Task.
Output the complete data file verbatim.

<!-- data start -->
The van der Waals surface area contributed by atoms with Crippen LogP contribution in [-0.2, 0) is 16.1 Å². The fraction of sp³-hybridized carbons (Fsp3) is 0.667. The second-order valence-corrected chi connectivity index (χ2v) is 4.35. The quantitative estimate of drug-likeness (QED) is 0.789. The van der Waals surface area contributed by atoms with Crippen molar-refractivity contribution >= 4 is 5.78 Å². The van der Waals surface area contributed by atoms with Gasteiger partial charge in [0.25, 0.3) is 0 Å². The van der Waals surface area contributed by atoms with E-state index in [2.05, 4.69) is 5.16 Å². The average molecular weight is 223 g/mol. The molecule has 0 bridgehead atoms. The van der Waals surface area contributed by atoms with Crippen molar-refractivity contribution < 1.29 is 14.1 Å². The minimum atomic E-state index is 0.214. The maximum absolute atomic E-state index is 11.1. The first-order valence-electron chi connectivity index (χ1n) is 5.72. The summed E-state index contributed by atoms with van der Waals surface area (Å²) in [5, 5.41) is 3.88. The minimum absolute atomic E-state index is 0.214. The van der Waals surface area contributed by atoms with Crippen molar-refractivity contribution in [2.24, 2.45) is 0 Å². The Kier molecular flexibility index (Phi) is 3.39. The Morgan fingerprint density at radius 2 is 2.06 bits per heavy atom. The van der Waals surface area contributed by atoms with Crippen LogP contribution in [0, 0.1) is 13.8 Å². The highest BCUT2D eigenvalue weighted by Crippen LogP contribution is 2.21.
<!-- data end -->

The van der Waals surface area contributed by atoms with Crippen LogP contribution in [-0.2, 0) is 16.1 Å². The fraction of sp³-hybridized carbons (Fsp3) is 0.667. The second-order valence-corrected chi connectivity index (χ2v) is 4.35. The quantitative estimate of drug-likeness (QED) is 0.789. The van der Waals surface area contributed by atoms with Crippen molar-refractivity contribution >= 4 is 5.78 Å². The van der Waals surface area contributed by atoms with Gasteiger partial charge in [0.25, 0.3) is 0 Å². The van der Waals surface area contributed by atoms with E-state index in [2.05, 4.69) is 5.16 Å². The average molecular weight is 223 g/mol. The molecule has 0 bridgehead atoms. The van der Waals surface area contributed by atoms with Crippen molar-refractivity contribution < 1.29 is 14.1 Å². The minimum atomic E-state index is 0.214. The maximum absolute atomic E-state index is 11.1. The first-order valence-electron chi connectivity index (χ1n) is 5.72. The summed E-state index contributed by atoms with van der Waals surface area (Å²) in [5, 5.41) is 3.88. The minimum absolute atomic E-state index is 0.214. The van der Waals surface area contributed by atoms with Crippen molar-refractivity contribution in [2.24, 2.45) is 0 Å². The Kier molecular flexibility index (Phi) is 3.39. The Morgan fingerprint density at radius 2 is 2.06 bits per heavy atom. The van der Waals surface area contributed by atoms with Crippen LogP contribution in [0, 0.1) is 13.8 Å². The highest BCUT2D eigenvalue weighted by Crippen LogP contribution is 2.21.